Medical Expenses

Medical expenses are a significant cost for anyone. But as people get older, the need for medical care increases and that portion you pay adds up for medical costs. Larson said people are allowed to claim medical expenses that aren’t reimbursed if they exceed 3 percent of income.

The CRA allows people to claim a wide range of medical expenses — some of them obvious and others, not so much. You may include your prescription medication costs and the amounts you pay to your doctors, for instance. You can also include more obscure medical expenses, such as air conditioning, bathroom aids and book page-turning devices. When you list your medical expenses, you must be able to account for each cost with documentation. “You must keep your receipts,” Larson pointed out.

Other Federal Credits

You may be eligible to receive several other tax credits and benefits depending on your individual situation. For instance, if you are married or have a common-law partner. You may be able to claim the spousal amount if you supported your partner and he has a lower income. You may also elect to have some of your tax credits transferred to your spouse’s tax return or vice versa. Once your tax liability is reduced to $0. You can then transfer any additional tax credits to your spouse to reduce his tax liability.

Disability amount (for yourself)
You must have a physical or mental impairment for a continuous period of at least 12 months to qualify for the disability amount. Examples: blindness, a “markedly restricted” ability to speak, hear, walk, feed or dress, or control bowel or bladder functions.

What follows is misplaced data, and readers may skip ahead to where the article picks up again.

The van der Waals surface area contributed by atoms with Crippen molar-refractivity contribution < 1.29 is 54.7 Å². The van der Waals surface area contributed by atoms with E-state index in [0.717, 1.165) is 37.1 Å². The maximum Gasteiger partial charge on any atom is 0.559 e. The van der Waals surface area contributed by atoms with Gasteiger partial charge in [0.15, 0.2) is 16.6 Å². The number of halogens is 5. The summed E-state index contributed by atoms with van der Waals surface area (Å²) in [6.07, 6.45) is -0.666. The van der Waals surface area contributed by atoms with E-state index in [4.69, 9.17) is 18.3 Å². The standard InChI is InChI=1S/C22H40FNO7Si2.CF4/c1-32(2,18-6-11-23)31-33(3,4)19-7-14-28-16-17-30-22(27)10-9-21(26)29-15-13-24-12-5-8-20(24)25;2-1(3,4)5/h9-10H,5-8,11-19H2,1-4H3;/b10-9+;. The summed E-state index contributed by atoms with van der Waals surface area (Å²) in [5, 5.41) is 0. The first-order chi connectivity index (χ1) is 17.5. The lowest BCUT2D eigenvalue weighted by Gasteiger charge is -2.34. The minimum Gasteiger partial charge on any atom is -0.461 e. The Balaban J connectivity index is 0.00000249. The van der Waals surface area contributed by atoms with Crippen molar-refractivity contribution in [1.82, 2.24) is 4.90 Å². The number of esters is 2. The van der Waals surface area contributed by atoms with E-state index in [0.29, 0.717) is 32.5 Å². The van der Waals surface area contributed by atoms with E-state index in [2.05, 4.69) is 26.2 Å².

To claim:

Complete Form T2201, Disability Tax Credit Certificate.
Have a qualified practitioner sign the form, such as a doctor, optometrist or psychologist, depending on the disability.

Public transit amount
The 2017 federal budget
proposed to eliminate the public transit tax credit after June 2017. For the 2017 tax year, you can only claim the credit for eligible amounts until June 30, 2017.

For eligible credit periods as noted above, you can claim for the full amount you paid for a public transit pass during the year. The public transit amount covers monthly or annual passes for unlimited travel within Canada on local buses, streetcars, subways, commuter trains or buses, and local ferries. You can’t claim day passes, tokens or tickets. You can only claim a monthly or annual transit pass.

Home Accessibility Tax Credit (HATC)

If you are 65 or older and you made changes to your home to improve your quality of life, you may be eligible to receive the Home Accessibility Tax Credit. This is a non- refundable credit tax credit, meaning this credit may only reduce your tax owing. Not itself garners a refund. This credit allows you to claim up to $10,000 in home improvement expenses. Of the expenses you claim, 15 percent of them come back to you as a credit.  According to the CRA, among the expenses you can claim are wheelchair ramps; walk-in bathtubs or wheel-in showers; widening of doors.

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Sneha is a full-time writer at Nvestweekly and is passionate about Blockchain Technology. Leveraging over three years of experience in media, she covers the daily developments in the crypto ecosystem.